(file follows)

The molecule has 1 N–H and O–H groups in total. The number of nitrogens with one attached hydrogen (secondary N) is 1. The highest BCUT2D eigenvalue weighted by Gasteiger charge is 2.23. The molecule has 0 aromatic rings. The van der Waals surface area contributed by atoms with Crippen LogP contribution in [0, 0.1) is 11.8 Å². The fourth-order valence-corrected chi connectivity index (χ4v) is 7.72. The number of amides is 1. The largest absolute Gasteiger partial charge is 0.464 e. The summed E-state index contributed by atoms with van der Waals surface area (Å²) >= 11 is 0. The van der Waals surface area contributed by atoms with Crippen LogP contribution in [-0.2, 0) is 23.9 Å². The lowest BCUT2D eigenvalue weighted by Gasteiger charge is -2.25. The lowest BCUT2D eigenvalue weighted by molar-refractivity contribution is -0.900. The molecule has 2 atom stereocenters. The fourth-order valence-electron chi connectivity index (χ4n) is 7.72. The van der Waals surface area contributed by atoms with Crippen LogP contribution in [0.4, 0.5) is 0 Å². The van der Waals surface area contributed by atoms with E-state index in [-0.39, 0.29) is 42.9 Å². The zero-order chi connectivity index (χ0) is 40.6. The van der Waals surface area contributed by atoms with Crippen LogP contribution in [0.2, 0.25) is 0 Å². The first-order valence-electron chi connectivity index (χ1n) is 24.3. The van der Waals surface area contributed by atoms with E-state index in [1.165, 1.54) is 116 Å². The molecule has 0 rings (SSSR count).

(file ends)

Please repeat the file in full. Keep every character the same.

The molecule has 1 N–H and O–H groups in total. The number of nitrogens with one attached hydrogen (secondary N) is 1. The highest BCUT2D eigenvalue weighted by Gasteiger charge is 2.23. The molecule has 0 aromatic rings. The van der Waals surface area contributed by atoms with Crippen LogP contribution in [0, 0.1) is 11.8 Å². The fourth-order valence-corrected chi connectivity index (χ4v) is 7.72. The number of amides is 1. The largest absolute Gasteiger partial charge is 0.464 e. The summed E-state index contributed by atoms with van der Waals surface area (Å²) >= 11 is 0. The van der Waals surface area contributed by atoms with Crippen LogP contribution in [-0.2, 0) is 23.9 Å². The lowest BCUT2D eigenvalue weighted by Gasteiger charge is -2.25. The lowest BCUT2D eigenvalue weighted by molar-refractivity contribution is -0.900. The molecule has 2 atom stereocenters. The fourth-order valence-electron chi connectivity index (χ4n) is 7.72. The van der Waals surface area contributed by atoms with Crippen LogP contribution in [0.4, 0.5) is 0 Å². The van der Waals surface area contributed by atoms with E-state index in [-0.39, 0.29) is 42.9 Å². The zero-order chi connectivity index (χ0) is 40.6. The van der Waals surface area contributed by atoms with Crippen LogP contribution in [0.2, 0.25) is 0 Å². The first-order valence-electron chi connectivity index (χ1n) is 24.3. The van der Waals surface area contributed by atoms with E-state index in [1.165, 1.54) is 116 Å². The molecule has 0 rings (SSSR count).